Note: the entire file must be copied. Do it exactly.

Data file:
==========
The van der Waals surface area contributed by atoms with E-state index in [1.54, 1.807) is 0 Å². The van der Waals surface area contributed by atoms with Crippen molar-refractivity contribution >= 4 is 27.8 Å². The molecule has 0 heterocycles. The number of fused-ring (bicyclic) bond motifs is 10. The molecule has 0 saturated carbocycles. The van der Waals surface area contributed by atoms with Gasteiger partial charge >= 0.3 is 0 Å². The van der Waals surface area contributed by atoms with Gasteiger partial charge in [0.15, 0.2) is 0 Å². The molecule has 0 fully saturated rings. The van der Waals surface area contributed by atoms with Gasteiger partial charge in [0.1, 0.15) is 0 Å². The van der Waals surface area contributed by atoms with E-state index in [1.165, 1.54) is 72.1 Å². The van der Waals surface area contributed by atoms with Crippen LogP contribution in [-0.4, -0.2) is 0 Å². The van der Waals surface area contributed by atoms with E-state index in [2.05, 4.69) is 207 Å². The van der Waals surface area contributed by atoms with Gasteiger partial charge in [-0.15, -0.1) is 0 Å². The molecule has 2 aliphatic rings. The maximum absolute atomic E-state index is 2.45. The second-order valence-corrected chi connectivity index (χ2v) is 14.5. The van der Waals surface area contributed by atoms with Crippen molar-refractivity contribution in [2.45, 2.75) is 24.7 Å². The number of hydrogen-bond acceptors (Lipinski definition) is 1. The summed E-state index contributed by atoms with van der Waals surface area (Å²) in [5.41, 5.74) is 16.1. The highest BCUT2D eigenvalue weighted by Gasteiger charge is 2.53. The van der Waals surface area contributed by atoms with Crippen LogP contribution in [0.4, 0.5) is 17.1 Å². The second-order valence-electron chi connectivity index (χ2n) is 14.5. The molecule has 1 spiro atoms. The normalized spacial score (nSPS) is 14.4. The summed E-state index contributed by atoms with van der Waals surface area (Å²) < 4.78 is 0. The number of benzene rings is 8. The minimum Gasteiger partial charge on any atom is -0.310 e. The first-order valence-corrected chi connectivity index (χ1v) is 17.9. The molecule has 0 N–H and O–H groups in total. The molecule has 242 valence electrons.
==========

The van der Waals surface area contributed by atoms with E-state index in [1.54, 1.807) is 0 Å². The van der Waals surface area contributed by atoms with Crippen molar-refractivity contribution >= 4 is 27.8 Å². The molecule has 0 heterocycles. The number of fused-ring (bicyclic) bond motifs is 10. The molecule has 0 saturated carbocycles. The van der Waals surface area contributed by atoms with Gasteiger partial charge >= 0.3 is 0 Å². The van der Waals surface area contributed by atoms with Gasteiger partial charge in [0.15, 0.2) is 0 Å². The molecule has 0 fully saturated rings. The van der Waals surface area contributed by atoms with Gasteiger partial charge in [0.1, 0.15) is 0 Å². The van der Waals surface area contributed by atoms with E-state index in [1.165, 1.54) is 72.1 Å². The van der Waals surface area contributed by atoms with Crippen LogP contribution in [-0.4, -0.2) is 0 Å². The van der Waals surface area contributed by atoms with E-state index in [2.05, 4.69) is 207 Å². The van der Waals surface area contributed by atoms with Gasteiger partial charge in [-0.15, -0.1) is 0 Å². The molecule has 2 aliphatic rings. The maximum absolute atomic E-state index is 2.45. The second-order valence-corrected chi connectivity index (χ2v) is 14.5. The van der Waals surface area contributed by atoms with Crippen molar-refractivity contribution in [2.45, 2.75) is 24.7 Å². The number of hydrogen-bond acceptors (Lipinski definition) is 1. The summed E-state index contributed by atoms with van der Waals surface area (Å²) in [5.41, 5.74) is 16.1. The highest BCUT2D eigenvalue weighted by Gasteiger charge is 2.53. The van der Waals surface area contributed by atoms with Crippen LogP contribution in [0.4, 0.5) is 17.1 Å². The second-order valence-electron chi connectivity index (χ2n) is 14.5. The molecule has 1 spiro atoms. The normalized spacial score (nSPS) is 14.4. The summed E-state index contributed by atoms with van der Waals surface area (Å²) < 4.78 is 0. The number of benzene rings is 8. The minimum Gasteiger partial charge on any atom is -0.310 e. The first-order valence-corrected chi connectivity index (χ1v) is 17.9. The molecule has 0 N–H and O–H groups in total. The molecule has 242 valence electrons.